Crossfire/SLI work completely different from what Sniper Elite 4 has. Namely, it sends all of the data to all of the cards and each card focuses on rendering part of the scene then puts together the parts and displays it. It's an extremely inefficient way to do it and severely punishes the best card paired in an asymmetric configuration.

What Vulkan and D3D12 can do is schedule work based on warp load. A Xe card, for example, could get 25 frames scheduled while the Iris Pro gets 5 frames scheduled per second. I'm not entirely sure how that works in regards to VRAM but all of the GPUs work on a need-to-know basis rather than cloning like SLI/Crossfire does. It's much more efficient from a performance an power consumption perspective.
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#12
londiste
@FordGT90Concept, exactly. The key here is that this work scheduling has to be managed by developer.
I have not looked very closely into what exactly the couple available explicit mGPU games do in terms of memory usage (and I do not have Crossfire or SLI right now) but VRAM is not the biggest concern with it right now.
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#13
FordGT90Concept
"I go fast!1!11!1!"
Yup, and despite that being available for many years now, only Sniper Elite 4 does it as far as I know. So unless Intel has something new up their sleeve, this isn't exciting at all.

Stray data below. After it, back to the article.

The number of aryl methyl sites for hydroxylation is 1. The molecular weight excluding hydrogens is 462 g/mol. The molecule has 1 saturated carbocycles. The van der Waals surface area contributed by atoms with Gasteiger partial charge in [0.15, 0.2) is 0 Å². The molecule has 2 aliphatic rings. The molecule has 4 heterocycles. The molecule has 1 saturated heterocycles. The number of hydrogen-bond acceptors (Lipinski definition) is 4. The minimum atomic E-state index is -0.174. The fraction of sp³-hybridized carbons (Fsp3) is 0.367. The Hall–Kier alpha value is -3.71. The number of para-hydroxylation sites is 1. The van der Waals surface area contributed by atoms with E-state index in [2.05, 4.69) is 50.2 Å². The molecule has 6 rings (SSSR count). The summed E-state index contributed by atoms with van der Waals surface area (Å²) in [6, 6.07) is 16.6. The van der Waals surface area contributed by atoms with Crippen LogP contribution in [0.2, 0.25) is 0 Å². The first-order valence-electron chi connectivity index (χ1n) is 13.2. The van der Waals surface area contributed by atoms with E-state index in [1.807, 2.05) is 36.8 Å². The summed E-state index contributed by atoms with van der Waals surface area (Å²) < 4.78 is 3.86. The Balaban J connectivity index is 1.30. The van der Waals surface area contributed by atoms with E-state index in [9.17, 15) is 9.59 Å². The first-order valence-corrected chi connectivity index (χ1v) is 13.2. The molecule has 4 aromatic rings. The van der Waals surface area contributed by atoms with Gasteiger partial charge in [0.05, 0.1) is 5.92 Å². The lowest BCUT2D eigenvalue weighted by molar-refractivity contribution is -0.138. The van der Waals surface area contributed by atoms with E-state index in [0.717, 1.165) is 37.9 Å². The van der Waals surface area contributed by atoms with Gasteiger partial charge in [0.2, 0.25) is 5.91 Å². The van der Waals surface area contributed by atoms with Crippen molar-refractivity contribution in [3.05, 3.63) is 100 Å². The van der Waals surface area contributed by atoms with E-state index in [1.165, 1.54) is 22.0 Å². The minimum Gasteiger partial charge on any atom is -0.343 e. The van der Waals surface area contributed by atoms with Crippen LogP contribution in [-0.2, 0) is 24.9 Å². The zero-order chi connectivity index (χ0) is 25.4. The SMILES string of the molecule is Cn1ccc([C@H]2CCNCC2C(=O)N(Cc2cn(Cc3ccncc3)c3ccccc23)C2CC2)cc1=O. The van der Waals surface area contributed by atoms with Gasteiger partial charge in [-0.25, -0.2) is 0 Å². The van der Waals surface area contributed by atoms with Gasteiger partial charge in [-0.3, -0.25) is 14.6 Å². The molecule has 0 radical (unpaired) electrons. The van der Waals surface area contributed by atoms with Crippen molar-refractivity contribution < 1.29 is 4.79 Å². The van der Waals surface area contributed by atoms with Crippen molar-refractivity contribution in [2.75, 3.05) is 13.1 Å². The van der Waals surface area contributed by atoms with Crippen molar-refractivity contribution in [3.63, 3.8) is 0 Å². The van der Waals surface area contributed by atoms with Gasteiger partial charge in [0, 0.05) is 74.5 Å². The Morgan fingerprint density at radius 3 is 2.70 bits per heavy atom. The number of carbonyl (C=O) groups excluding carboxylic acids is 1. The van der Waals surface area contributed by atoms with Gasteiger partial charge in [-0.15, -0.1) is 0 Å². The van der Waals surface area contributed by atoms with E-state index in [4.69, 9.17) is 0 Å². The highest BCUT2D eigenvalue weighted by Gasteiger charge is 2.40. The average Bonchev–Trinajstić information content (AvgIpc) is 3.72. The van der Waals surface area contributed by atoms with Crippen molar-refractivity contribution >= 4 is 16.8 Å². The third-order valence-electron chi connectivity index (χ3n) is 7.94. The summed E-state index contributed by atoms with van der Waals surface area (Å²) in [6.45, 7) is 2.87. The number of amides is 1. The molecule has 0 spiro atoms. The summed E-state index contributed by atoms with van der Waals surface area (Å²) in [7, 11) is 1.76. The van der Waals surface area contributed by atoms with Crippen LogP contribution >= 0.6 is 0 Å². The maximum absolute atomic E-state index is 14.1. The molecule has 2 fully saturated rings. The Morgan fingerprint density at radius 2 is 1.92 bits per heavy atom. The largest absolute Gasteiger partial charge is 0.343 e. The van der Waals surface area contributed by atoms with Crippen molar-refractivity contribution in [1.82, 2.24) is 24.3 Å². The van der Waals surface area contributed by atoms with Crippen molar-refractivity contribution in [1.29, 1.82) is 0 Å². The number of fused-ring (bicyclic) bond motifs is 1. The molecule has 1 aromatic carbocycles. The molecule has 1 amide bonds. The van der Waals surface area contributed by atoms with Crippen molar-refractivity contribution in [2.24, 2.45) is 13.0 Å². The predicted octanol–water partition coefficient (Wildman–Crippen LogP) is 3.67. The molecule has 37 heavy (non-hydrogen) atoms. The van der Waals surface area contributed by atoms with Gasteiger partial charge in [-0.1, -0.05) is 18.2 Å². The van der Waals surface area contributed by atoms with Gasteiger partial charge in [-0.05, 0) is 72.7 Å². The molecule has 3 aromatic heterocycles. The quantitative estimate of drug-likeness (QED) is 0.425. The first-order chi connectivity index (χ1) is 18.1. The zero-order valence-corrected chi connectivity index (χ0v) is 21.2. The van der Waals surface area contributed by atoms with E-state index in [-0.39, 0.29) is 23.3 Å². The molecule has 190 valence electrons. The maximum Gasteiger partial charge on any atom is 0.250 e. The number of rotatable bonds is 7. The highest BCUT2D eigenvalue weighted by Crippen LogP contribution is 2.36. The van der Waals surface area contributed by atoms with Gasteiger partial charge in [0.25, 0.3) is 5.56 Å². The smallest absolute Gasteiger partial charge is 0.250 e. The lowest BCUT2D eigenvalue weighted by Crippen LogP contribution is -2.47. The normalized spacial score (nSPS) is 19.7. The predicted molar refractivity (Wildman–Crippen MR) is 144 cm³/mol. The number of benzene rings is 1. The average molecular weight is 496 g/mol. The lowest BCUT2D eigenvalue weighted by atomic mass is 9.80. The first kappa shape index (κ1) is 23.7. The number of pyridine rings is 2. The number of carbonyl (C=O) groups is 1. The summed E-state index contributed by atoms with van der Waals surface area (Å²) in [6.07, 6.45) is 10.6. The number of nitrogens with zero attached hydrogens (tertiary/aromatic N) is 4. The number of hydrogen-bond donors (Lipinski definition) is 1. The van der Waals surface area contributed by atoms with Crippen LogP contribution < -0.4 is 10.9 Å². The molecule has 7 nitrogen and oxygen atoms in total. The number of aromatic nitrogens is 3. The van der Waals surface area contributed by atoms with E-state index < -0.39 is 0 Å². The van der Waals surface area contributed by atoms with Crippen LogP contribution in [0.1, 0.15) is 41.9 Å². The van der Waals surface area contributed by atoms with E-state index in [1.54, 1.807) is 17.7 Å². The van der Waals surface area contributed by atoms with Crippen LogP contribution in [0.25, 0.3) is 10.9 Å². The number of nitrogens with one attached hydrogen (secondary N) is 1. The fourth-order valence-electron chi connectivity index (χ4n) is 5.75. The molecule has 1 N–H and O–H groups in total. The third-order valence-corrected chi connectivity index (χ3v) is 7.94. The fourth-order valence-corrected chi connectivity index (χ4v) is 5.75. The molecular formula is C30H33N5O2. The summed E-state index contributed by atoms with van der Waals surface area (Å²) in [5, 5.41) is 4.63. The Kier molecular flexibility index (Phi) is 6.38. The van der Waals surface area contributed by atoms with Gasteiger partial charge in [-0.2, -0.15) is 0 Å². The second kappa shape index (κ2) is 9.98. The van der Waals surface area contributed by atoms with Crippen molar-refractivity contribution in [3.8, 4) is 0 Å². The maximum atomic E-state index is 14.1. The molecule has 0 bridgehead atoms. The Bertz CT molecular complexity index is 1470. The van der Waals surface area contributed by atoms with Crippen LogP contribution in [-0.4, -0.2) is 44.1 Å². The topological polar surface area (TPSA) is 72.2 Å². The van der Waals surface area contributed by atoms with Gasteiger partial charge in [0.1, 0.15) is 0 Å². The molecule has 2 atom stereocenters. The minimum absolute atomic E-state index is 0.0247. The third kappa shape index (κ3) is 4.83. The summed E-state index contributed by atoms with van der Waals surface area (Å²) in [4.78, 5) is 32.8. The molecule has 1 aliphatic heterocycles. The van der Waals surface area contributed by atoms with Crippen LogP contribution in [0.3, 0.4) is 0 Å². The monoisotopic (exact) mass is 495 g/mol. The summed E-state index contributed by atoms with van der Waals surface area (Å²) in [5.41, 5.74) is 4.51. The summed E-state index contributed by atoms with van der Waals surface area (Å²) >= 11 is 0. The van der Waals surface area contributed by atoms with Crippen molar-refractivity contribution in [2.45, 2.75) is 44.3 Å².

VRAM is high bandwidth and high latency. In GPU design, VRAM performance is the number one factor they have to engineer around. Every clock that the VRAM is able to respond, they have to have all of their requests queued while still (hopefully) executing on previous data. Anything that hinders VRAM performance can severely reduce work throughput.
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#14
TheGuruStud
In before devs start making fun of Intel.
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#15
londiste
Scheduling 25 frames on dGPU and 5 on iGPU is tried-and-true approach and pretty much what Crossfire/SLI do, minus differences in scheduling. Intel actually had the better (or at least more innovative) idea a few years back when they were talking about mGPU stuff - getting iGPU to do postprocessing effects. Basically dGPU does most of the frame and last few postprocessing effects are done on iGPU. These effects need less resources (textures, buffers, basically things in memory). It didn't work all that well but the idea is sound. Managing the data, scheduling and performance levels of different GPUs throughout this is still a pain though.